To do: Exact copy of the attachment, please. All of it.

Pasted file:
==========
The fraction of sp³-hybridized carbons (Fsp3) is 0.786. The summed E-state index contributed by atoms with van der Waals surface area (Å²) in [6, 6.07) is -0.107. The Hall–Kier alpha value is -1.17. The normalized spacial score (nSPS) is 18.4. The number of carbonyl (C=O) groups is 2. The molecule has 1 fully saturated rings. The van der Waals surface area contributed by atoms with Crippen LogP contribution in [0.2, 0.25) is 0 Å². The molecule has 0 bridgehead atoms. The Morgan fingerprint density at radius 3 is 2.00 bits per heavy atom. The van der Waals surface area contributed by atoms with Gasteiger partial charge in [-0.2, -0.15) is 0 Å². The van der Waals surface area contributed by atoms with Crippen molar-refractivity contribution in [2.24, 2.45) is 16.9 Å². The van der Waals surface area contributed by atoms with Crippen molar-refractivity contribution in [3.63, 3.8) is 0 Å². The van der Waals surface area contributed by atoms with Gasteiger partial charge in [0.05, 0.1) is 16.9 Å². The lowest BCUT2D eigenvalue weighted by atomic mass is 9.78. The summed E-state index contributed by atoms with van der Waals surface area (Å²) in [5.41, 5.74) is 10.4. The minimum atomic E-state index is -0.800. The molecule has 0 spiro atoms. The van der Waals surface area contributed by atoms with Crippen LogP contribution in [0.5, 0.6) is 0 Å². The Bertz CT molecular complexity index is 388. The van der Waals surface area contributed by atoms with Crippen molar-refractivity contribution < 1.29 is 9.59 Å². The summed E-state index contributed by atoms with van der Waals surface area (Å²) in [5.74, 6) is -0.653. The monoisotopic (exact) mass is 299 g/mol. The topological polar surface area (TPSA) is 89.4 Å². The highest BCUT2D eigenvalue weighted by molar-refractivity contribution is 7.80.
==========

The fraction of sp³-hybridized carbons (Fsp3) is 0.786. The summed E-state index contributed by atoms with van der Waals surface area (Å²) in [6, 6.07) is -0.107. The Hall–Kier alpha value is -1.17. The normalized spacial score (nSPS) is 18.4. The number of carbonyl (C=O) groups is 2. The molecule has 1 fully saturated rings. The van der Waals surface area contributed by atoms with Crippen LogP contribution in [0.2, 0.25) is 0 Å². The molecule has 0 bridgehead atoms. The Morgan fingerprint density at radius 3 is 2.00 bits per heavy atom. The van der Waals surface area contributed by atoms with Gasteiger partial charge in [-0.2, -0.15) is 0 Å². The van der Waals surface area contributed by atoms with Crippen molar-refractivity contribution in [2.24, 2.45) is 16.9 Å². The van der Waals surface area contributed by atoms with Crippen molar-refractivity contribution in [3.63, 3.8) is 0 Å². The van der Waals surface area contributed by atoms with Gasteiger partial charge in [0.05, 0.1) is 16.9 Å². The lowest BCUT2D eigenvalue weighted by atomic mass is 9.78. The summed E-state index contributed by atoms with van der Waals surface area (Å²) in [5.41, 5.74) is 10.4. The minimum atomic E-state index is -0.800. The molecule has 0 spiro atoms. The van der Waals surface area contributed by atoms with Crippen LogP contribution in [0.5, 0.6) is 0 Å². The Bertz CT molecular complexity index is 388. The van der Waals surface area contributed by atoms with Crippen molar-refractivity contribution < 1.29 is 9.59 Å². The summed E-state index contributed by atoms with van der Waals surface area (Å²) in [5.74, 6) is -0.653. The monoisotopic (exact) mass is 299 g/mol. The topological polar surface area (TPSA) is 89.4 Å². The highest BCUT2D eigenvalue weighted by molar-refractivity contribution is 7.80.